• Unnecessary Obstacles: A very short practitioner’s view.
  • Homo Ludens was one of the seminal books of anthropological game studies.
    • Homo Ludens I: On play’s function in civilization, “play-communities”, representation, and play and the sacred.
    • Homo Ludens II: A wider lens on the elements of play in a variety of human activities.
    • Homo Ludens III: The closing passage of the book.
  • Make-Believe: On make-believe and representation theory, via Bateman’s Imaginary Games and Walton’s Mimesis of Make-Believe.
  • The New Games MovementYet another movement we find Stewart Brand at.
  • A bit about “Prowess and Cheapening
  • A bit about my concern for uncritical enthusiasm
  • Unit Operations is Ian Bogost’s much more recent contribution to the field. It hails from an entirely different train of thought than the anthropological views above, but the segue made sense in my posting logic because of Bogost’s Deleuze-influenced ontology.
    • Part I: Defining units and operations, and recognizing the totalizing views of Systems Operations.
    • Part II: Comparative studies, and applying unit operations to games and the relation of a game’s components.
    • Part III: “Procedural subjectivity”: the the nature of simulations, their limitations, and the critical role of the user.
    • Part IV: Complex Network Theory, Deleuze, wider applications of Unit Ops thought
  • From Counterculture to Cyberculture and it’s subsequent book (prequel) The Democratic Surround were great historical works that filled in several holes and tied together several stories for me.
    • From Counterculture to Cyberculture Part 1: Broad overview and tracing the connotation of the “Computational Metaphor” from one of dehumanization and control to one of anonymity, equality, and freedom.
    • From Counterculture to Cyberculture Part 2: Some personal commentary, and Stewart Brand’s influences.
    • From Counterculture to Cyberculture Part 3: Early Digital Communities
    • The Democratic Surround Part 1: The Committee for National Morale, The Bauhaus movement, and the birth of the Surround.
    • The Democratic Surround Part 2: The Cold War, the Computer, “People’s Capitalism”, American Hegemony, and the New Thought that would spawn the 60’s counterculture.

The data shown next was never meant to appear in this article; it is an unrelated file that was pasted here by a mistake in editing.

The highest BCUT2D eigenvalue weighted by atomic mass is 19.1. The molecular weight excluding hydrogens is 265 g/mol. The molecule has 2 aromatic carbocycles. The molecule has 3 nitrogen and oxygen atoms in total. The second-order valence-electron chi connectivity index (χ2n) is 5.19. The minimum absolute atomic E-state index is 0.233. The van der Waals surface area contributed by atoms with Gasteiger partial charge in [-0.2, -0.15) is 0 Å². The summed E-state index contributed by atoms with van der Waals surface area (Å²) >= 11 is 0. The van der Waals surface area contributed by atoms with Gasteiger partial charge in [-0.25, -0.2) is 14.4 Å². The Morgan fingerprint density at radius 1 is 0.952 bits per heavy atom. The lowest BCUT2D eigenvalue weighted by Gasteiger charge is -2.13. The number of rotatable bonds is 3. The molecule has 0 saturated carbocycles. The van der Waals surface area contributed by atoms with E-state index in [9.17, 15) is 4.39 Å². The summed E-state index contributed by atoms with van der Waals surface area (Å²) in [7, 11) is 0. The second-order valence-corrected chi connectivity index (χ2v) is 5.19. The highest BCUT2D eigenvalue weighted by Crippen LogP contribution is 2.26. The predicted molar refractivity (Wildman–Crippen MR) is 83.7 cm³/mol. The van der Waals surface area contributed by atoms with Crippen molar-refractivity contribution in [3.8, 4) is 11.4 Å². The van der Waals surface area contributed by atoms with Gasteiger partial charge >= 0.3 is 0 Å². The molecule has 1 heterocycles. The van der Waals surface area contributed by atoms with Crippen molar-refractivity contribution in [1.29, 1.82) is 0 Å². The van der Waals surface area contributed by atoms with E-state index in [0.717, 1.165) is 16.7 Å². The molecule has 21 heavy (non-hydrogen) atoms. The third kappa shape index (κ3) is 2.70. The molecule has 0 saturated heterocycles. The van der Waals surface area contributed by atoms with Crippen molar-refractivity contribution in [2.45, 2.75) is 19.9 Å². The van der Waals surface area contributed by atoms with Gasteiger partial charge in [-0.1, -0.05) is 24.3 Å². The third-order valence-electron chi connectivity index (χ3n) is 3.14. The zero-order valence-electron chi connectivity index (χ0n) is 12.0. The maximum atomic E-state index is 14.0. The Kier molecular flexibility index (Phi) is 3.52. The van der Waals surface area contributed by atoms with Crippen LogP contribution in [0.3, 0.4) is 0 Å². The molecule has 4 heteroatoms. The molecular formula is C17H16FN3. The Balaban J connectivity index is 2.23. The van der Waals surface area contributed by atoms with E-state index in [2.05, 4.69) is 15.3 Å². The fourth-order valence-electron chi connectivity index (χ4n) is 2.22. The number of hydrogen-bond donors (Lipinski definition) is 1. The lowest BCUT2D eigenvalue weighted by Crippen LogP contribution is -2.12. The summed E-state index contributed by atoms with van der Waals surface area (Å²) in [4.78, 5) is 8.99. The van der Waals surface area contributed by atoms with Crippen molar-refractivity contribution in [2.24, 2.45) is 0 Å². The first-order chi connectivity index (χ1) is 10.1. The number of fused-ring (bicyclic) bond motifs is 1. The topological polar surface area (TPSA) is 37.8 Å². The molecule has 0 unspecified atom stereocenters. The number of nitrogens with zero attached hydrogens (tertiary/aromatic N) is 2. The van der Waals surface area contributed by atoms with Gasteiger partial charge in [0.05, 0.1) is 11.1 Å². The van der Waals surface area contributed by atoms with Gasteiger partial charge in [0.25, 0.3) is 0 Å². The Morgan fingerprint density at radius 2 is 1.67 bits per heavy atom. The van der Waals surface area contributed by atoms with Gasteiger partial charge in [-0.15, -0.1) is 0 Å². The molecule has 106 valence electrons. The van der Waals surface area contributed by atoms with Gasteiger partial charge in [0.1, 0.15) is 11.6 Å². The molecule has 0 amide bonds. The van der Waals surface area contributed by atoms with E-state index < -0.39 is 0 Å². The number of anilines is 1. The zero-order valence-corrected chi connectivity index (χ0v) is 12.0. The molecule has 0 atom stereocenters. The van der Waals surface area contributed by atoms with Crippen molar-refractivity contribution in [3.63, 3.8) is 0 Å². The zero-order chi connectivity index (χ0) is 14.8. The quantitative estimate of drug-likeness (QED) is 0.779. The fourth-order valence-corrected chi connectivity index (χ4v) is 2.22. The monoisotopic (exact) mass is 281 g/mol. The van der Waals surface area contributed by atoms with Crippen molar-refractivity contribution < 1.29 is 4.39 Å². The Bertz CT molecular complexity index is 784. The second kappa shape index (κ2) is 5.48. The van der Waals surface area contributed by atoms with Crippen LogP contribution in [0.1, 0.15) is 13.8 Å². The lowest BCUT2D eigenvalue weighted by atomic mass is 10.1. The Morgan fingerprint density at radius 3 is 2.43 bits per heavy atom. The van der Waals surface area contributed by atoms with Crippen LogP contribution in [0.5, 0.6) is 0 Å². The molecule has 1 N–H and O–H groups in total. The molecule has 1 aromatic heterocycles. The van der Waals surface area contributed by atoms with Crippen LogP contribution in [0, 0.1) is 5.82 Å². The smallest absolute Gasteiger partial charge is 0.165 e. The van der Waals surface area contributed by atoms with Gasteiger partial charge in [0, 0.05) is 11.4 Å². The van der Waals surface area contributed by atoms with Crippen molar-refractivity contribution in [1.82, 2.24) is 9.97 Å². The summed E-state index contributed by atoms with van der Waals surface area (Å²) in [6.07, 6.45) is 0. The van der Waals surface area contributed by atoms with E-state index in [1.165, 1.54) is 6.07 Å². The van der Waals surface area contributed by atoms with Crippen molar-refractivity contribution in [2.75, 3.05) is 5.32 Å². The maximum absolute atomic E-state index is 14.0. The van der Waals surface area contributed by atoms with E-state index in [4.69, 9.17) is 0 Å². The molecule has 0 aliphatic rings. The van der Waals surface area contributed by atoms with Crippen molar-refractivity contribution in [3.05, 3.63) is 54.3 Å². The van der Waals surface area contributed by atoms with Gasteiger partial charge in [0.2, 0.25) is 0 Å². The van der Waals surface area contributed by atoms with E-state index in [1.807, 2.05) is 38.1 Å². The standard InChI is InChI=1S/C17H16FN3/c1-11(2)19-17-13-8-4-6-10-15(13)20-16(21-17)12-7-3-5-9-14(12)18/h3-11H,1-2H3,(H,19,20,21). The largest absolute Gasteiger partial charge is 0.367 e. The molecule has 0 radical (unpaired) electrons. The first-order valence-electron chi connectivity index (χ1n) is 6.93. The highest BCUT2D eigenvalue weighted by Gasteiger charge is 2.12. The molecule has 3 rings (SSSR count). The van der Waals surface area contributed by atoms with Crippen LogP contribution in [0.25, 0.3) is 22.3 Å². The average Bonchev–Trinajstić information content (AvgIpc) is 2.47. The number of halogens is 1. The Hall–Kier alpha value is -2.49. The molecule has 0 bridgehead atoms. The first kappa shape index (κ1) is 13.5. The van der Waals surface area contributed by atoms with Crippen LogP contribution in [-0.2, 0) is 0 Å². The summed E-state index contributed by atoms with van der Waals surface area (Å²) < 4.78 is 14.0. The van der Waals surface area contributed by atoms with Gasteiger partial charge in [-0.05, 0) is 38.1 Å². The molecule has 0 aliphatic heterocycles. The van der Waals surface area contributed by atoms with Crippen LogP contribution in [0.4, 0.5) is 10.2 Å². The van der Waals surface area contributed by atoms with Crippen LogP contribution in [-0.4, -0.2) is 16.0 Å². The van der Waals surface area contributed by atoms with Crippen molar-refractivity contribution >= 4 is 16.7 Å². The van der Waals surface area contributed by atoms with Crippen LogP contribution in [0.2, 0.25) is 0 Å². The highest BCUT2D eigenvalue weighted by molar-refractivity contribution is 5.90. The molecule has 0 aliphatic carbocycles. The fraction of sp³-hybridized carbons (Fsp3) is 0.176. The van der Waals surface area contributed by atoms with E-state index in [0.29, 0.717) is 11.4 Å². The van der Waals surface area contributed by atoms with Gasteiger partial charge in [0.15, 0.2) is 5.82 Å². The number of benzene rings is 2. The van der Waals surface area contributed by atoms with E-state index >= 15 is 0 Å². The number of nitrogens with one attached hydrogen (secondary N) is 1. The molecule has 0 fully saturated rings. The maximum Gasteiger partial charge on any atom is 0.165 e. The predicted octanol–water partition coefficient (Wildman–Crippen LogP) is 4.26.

DownWing Thought (and other Internet Politics) [Mostly late 2013]

Prereq: Upwing/Downwing and Etherealization

I’m fascinated by fringe politics, partly for the rhetorical/tribal functions that are easier to see in ecosystems I’m not a part of, and partly for their clarifying effect on the failings of more familiar political thought. (A little more on my rationalization of this obsession in “Why Weird Politics” here.)


Oswald Spengler and Decline of the West [Late 2013]

  • Prereqs: Notes on Historiography mentions Spengler and other historians I took an interest in this year. Wrote all of this in early October 2013.
    I got into Spengler through John Greer’s blog. Greer is a fascinating DownWing author has been a fount of resources on certain strains of thought.
  1. Spengler’s Winter (an intro)
  2. Spengler’s Meaning of Numbers (on the first chapter of Decline of the West)
  3. Faustian Culture (Spengler’s preferred title for “Western” culture)
  4. Spengler on Pseudomorphosis (Cultures that clash)


“Apologetics” (Narratives that define groups) [Late 2013]


Minds [Late 2013]
Inspired by Ribbonfarm’s 2013 guests (mostly Mike Travers and Kevin Simler, although I liked all of the guest writers), I started looking into “Parliamentary Minds” and “Bicameral Mind” threads of thought, which I was mostly familiar with through Daniel Dennett and Douglass Hofstadter before.


Views of Human Organization [Late 2013]
Posts responsible for a lot of the vocabulary I use.


Numbers as Rhetoric [Late 2013]

[Late 2013]

The oldest thread in this blog was on a nonlinear view of history and technology.


Scrambled Notes [Late 2013]

There’s some idea development going on in short bursts here, based on readings I enjoyed.


Early Consolidations [Late 2013]

This is some longer stuff I tried my hand at earlier, but will probably be retreading soon because they were sloppy, too-early draft attempts.

The Weird and the Banal / Playing Everything